On Labor Day, Why Aren’t We Talking About the Impact of Amazon?
Labor Day is one of our weirdest holidays. No one really knows what exactly we are celebrating and, especially now that it no longer really marks the “official” end of summer and the beginning of the school year, it lacks any strong identity.
With that said, this day is still one where we supposedly honor the American worker by providing most of them with one last day off before the rush to get things done before the real holidays get started. In this context, it has surprised me that more has not been made about the seismic shift that is taking place with regard to employment in this country almost entirely because of one company:
While the current employment numbers are strong (though, since many people have completely left the workforce permanently, not nearly as good as they appear), there is an eroding of what is left of the foundation of the job market which threatens much of how America currently operates. And there is no doubt that Amazon, once a nice place to buy cheap books, is helping to create this reality as part of a nefarious strategy for economic domination.
It is well-documented that Amazon’s business model is armed with the tax advantages of being primarily an Internet-based company, which undercuts the prices of any and all traditional producers until they have control of that particular market. Because they have unlimited cash and aren’t concerned with short-term profits, they can put nearly anyone they want out of business.
Their recent purchase of Whole Foods is a classic example. They immediately slashed prices up to 43%, making it nearly impossible for similar grocery stores to compete with them.
Of course, who in the public is going to complain about such a development? In fact, you could argue that Amazon has single-handedly kept inflation in check in the last few years.
But this is also the essence of why Amazon is such a remarkable threat. They are the ultimate wolf dressed in sheep’s clothing.
Who doesn’t love high convenience at low prices? My wife, as an example, is fully aware of the dangers Amazon’s predatory practices will have on our long-term economy, but she simply doesn’t care. Getting stuff at a low price, delivered the next day, for free, is simply irresistible.
I recently told her that one of her formerly favorite “brick and mortar” stores, Bed, Bath & Beyond, will likely eventually cease to exist. She jokingly responded, “Good, then they won’t rape me anymore.”
The real problem here is in the long-term. More businesses with actual addresses will fail. People will lose their jobs permanently, and communities will be blighted with empty buildings and ghost-town malls (thus greatly harming the commercial real estate market).
Then, once Amazon no longer has any real competition in a particular industry to undercut, does anyone really think that they will continue to keep prices low? At that point we will all be at their mercy.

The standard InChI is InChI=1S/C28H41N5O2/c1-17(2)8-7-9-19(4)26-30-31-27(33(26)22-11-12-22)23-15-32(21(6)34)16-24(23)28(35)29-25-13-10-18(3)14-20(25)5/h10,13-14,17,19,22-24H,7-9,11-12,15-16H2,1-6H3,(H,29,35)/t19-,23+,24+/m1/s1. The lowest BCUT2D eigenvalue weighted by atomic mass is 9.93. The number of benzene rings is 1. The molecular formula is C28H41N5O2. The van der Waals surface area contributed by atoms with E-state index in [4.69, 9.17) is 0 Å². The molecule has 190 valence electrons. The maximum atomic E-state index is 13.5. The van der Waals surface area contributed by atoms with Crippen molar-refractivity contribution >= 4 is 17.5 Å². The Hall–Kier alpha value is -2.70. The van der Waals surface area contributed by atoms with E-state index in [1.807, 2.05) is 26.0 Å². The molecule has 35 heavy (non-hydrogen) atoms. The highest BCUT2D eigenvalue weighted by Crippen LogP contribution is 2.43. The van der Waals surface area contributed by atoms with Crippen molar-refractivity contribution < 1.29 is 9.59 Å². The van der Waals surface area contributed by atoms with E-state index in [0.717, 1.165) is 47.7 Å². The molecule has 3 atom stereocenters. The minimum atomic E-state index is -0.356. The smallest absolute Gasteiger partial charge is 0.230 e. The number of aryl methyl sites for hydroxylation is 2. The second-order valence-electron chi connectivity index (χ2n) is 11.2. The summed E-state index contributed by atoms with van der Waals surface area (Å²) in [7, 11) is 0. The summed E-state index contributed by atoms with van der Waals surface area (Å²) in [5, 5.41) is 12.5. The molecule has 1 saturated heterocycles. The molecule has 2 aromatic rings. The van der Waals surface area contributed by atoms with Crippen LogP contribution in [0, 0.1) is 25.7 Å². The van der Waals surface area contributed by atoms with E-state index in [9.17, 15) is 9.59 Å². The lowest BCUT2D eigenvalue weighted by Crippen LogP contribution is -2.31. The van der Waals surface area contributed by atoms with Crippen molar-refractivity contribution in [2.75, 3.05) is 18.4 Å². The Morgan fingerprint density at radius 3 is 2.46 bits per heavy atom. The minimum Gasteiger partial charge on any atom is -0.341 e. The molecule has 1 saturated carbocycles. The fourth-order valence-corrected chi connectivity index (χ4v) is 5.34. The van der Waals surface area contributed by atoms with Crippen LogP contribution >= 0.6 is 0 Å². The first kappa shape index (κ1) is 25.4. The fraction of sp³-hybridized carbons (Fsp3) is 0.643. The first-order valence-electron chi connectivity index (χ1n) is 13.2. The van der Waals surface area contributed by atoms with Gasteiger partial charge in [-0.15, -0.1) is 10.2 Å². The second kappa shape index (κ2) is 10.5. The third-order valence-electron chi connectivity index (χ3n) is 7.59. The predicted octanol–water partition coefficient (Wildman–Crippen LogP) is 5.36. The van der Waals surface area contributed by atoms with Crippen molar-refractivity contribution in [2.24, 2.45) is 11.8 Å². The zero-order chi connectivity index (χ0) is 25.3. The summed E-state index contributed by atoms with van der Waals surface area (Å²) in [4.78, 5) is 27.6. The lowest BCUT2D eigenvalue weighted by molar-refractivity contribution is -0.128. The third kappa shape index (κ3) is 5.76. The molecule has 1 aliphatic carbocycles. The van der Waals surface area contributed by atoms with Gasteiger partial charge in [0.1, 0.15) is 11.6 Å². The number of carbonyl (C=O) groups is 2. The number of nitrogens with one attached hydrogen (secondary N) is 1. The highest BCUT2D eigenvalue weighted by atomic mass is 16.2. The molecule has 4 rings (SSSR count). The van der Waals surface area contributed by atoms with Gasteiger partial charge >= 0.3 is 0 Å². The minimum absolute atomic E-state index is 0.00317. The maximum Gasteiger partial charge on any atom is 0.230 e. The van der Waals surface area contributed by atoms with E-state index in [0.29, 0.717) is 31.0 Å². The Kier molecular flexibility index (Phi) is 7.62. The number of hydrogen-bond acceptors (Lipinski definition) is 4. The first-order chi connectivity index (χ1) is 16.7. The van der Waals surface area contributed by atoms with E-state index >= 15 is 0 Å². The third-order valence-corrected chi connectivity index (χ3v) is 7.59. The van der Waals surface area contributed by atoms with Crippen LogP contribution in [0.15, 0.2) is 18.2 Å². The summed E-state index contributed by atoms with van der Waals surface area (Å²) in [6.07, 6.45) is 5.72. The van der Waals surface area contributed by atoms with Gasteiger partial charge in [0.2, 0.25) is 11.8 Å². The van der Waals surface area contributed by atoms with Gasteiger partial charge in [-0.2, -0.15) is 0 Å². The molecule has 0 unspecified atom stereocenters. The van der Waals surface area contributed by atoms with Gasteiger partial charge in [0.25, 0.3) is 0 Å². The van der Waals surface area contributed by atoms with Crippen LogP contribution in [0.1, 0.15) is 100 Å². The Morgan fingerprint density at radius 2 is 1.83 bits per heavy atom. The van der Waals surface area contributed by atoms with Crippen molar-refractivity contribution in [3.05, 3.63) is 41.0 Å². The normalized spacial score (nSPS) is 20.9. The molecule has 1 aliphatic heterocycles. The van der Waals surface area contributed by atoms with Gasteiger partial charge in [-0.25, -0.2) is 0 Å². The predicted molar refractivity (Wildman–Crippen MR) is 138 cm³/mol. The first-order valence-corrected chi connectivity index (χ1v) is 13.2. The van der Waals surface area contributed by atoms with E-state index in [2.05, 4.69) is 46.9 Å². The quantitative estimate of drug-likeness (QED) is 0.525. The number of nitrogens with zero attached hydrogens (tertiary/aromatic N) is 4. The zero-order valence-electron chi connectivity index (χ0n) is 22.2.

We have seen a similar situation in recent years take place with Walmart, but they never got to the point where they could name their own price. With Amazon the scale is even greater, partly because of their tax advantages. Plus, with Walmart, at least there is a physical place to go to make your purchases.
The media, of course, plays a key role here. Amazon spends lots of money on advertising, they have their own media channel, and their CEO, Jeff Bezos, also owns the Washington Post. There is a huge disincentive for the media to take Amazon on, especially since most of the public currently is greatly benefiting from their business model.
Despite this, last week saw the extraordinary circumstance of a Washington Post reporter taking on (in another publication) Bezos and his alleged poor treatment of employees. However, this was more the extreme exception that proves the rule than an indication that Amazon itself is under any real threat of being turned into a job-eating monster with bad intentions.
Assuming he is as smart as he seems, Bezos will spend lots of money on media advertising and liberal causes. This will give him more than enough protection to pull off his grand scheme. By the time the public fully realizes what has happened and how vulnerable they are to Amazon, it will likely be far too late to do much about it. Amazon will be just too big to destroy, or even contain.
As far as what should even theoretically be done about all of this, it is a real conundrum, especially for a conservative/libertarian like myself. I am a capitalist who abhors government regulation and over taxation.
Consequently, there is no easy answer or fix here. If you take away their tax advantages you have to do the same for any other Internet company and you effectively kill off a ton of businesses that way. They don’t deal in “public utilities,” so it is more difficult to make an argument for government intervention. They probably don’t even qualify as having created monopolies because the nature of the businesses they are dominating make that nearly impossible.
This might be one of those problems which is so unsolvable by normal means that it may require unique action. It is possible that some Constitutional milk may have to be spilled to save the American pie.
In short, I don’t have the solution here. But I do know this is something about which we need to at least be having a public conversation. Considering how broken our public discourse is, I doubt that will happen, and that must make Jeff Bezos smile.
John Ziegler hosts a weekly podcast focusing on news media issues and is a documentary filmmaker. You can follow him on Twitter at @ZigManFreud or email him at email@example.com.
[image via Jonathan Weiss / Shutterstock.com]
This is an opinion piece. The views expressed in this article are those of just the author.